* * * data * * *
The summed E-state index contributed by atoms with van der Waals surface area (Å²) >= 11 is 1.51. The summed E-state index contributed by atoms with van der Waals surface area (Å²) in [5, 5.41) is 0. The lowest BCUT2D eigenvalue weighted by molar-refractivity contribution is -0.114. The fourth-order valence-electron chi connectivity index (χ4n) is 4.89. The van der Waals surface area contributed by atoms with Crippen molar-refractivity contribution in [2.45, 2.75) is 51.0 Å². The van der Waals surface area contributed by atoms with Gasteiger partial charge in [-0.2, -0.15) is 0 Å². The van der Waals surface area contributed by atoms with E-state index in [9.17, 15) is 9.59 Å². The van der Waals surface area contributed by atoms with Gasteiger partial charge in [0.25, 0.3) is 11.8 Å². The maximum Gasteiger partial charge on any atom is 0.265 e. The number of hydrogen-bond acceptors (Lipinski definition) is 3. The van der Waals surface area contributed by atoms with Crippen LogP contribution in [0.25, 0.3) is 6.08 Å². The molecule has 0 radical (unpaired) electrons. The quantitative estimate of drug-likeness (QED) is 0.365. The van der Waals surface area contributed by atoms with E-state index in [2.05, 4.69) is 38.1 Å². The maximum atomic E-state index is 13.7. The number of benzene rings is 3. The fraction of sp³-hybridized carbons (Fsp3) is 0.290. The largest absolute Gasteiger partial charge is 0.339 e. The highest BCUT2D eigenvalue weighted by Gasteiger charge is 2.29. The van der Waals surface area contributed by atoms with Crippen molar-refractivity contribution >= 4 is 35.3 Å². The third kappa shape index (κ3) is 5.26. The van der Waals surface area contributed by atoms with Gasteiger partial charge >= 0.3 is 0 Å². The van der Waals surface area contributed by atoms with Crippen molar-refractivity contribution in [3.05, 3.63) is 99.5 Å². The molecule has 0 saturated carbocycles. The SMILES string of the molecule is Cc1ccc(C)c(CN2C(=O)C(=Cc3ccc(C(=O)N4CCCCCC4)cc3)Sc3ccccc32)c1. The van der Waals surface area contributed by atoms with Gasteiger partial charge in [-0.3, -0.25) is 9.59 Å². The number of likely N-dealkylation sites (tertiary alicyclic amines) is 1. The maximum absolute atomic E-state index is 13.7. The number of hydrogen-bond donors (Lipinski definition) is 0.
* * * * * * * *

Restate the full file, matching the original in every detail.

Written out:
The summed E-state index contributed by atoms with van der Waals surface area (Å²) >= 11 is 1.51. The summed E-state index contributed by atoms with van der Waals surface area (Å²) in [5, 5.41) is 0. The lowest BCUT2D eigenvalue weighted by molar-refractivity contribution is -0.114. The fourth-order valence-electron chi connectivity index (χ4n) is 4.89. The van der Waals surface area contributed by atoms with Crippen molar-refractivity contribution in [2.45, 2.75) is 51.0 Å². The van der Waals surface area contributed by atoms with Gasteiger partial charge in [-0.2, -0.15) is 0 Å². The van der Waals surface area contributed by atoms with E-state index in [9.17, 15) is 9.59 Å². The van der Waals surface area contributed by atoms with Gasteiger partial charge in [0.25, 0.3) is 11.8 Å². The maximum Gasteiger partial charge on any atom is 0.265 e. The number of hydrogen-bond acceptors (Lipinski definition) is 3. The van der Waals surface area contributed by atoms with Crippen LogP contribution in [0.25, 0.3) is 6.08 Å². The molecule has 0 radical (unpaired) electrons. The quantitative estimate of drug-likeness (QED) is 0.365. The van der Waals surface area contributed by atoms with E-state index in [2.05, 4.69) is 38.1 Å². The maximum atomic E-state index is 13.7. The number of benzene rings is 3. The fraction of sp³-hybridized carbons (Fsp3) is 0.290. The largest absolute Gasteiger partial charge is 0.339 e. The highest BCUT2D eigenvalue weighted by Gasteiger charge is 2.29. The van der Waals surface area contributed by atoms with Crippen molar-refractivity contribution >= 4 is 35.3 Å². The third kappa shape index (κ3) is 5.26. The van der Waals surface area contributed by atoms with Gasteiger partial charge >= 0.3 is 0 Å². The van der Waals surface area contributed by atoms with Crippen molar-refractivity contribution in [3.05, 3.63) is 99.5 Å². The molecule has 0 saturated carbocycles. The SMILES string of the molecule is Cc1ccc(C)c(CN2C(=O)C(=Cc3ccc(C(=O)N4CCCCCC4)cc3)Sc3ccccc32)c1. The van der Waals surface area contributed by atoms with Gasteiger partial charge in [-0.3, -0.25) is 9.59 Å². The number of likely N-dealkylation sites (tertiary alicyclic amines) is 1. The maximum absolute atomic E-state index is 13.7. The number of hydrogen-bond donors (Lipinski definition) is 0.